Social Media for Demand Generation...Is it more of a B2C than a B2B phenomenon?

Posted on May 4th 2010

My most recent post on social media's pros and cons drew a lot of feedback. So, I thought we should continue the “conversation” by offering a few more opinions from this admittedly old-school but open minded marketing professional about the value (or lack thereof) of social media as a demand generation medium. As always, I welcome your continued comments.

Better for Small B2C Marketers?

If you look at the biggest and most successful users of Twitter and Facebook, they seem to be B2C marketers. For example, Starbucks (@Starbucks) and Zappos (@Zappos) are using Twitter apparently to not only engage consumers with their brand but also to drive direct sales and distribute promotional discounts.

Now, it turns out that small businesses (B2C) have also jumped on the Twitter bandwagon in a big way. From pizza parlors to independent and specialty retailers, small businesses are increasingly using Twitter to publicize special discounts and promotions and solicit customer feedback and many report they are quite happy with the results.

From my perspective, Twitter as a marketing tool actually makes perfect sense for small businesses two reasons: (1) they have limited ad budgets, so Twitter gives them a way to extend their reach at essentially no cost and (2) For a small business, an increase of just 50 or so sales from a promotion can be a big deal.
 
The Bottom Line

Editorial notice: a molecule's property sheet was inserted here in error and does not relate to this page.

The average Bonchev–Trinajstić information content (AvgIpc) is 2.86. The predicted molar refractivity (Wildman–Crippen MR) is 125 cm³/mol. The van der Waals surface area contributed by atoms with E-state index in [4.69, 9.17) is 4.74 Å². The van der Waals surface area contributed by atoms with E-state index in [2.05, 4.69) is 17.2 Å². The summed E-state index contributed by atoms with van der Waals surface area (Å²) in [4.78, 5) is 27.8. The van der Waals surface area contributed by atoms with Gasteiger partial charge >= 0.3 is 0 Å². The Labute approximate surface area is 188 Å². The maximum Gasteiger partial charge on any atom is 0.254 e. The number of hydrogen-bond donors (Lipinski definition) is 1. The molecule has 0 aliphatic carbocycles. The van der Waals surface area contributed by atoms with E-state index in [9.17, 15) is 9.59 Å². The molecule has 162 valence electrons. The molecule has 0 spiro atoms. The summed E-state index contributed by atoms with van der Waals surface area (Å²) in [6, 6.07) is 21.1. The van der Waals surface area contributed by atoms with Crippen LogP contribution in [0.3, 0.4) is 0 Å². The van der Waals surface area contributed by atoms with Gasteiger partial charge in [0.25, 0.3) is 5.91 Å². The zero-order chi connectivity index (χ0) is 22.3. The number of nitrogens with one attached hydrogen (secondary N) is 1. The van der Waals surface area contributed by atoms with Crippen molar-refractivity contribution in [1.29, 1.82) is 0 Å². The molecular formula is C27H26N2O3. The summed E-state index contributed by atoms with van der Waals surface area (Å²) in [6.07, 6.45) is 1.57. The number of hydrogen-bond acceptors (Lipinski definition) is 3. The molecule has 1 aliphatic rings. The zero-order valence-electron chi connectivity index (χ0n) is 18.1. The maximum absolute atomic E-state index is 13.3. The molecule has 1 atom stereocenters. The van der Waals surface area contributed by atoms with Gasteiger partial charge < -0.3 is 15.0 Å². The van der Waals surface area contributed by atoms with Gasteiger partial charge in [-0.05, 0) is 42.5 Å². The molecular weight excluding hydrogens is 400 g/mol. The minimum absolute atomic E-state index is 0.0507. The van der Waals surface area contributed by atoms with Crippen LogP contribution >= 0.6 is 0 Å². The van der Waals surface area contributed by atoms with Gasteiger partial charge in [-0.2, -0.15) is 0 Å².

Because social media services like Twitter require no upfront investment (other than your time), they obviously have considerable appeal. For me, it all comes down to these simple guidelines:

  • Time is money— Be careful that you don't spend so much time working on social media initiatives that you overlook traditional demand generation efforts that are working.
  • You need a compelling offer— Or people won't engage. In this respect, services like Twitter are a lot like traditional direct marketing.
  • Don't expect social media to supplant your traditional demand generation— Instead, think of it as an adjunct to your core demand generation campaigns, something that may produce bonus sales.
  • Social media can also be cheap market research— because you can use it to solicit feedback from your prospects and customers. However, remember that this is qualitative, not quantitative research, so be careful not to make sweeping conclusions unless the feedback is overwhelmingly consistent.
What are your real-world experiences with social media as a demand generation medium? What are your opinions? Let me know.   

I will review how to apply Social Media to your B2B demand generation process in my next post.
LouisFoong

Louis Foong

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Comments

Since small business is the only way of keeping the bulk of revenues within the community, it's imperative that small business has a large number of free or low cost options. Open source software is another tool that can be invaluable to small business.

Thanks for the comment RonHeimbecher. I agree. Open source software is definitely a good choice and often the only choice for small businesses.

Cheers,

Hi Foong, I really think that the best use case here is B2B, not B2C, since there's going to be a quicker tangible revenue output. If you'd like to check out a few of the crucial questions B2B brands have been asking about social demand generation, this post might be helpful.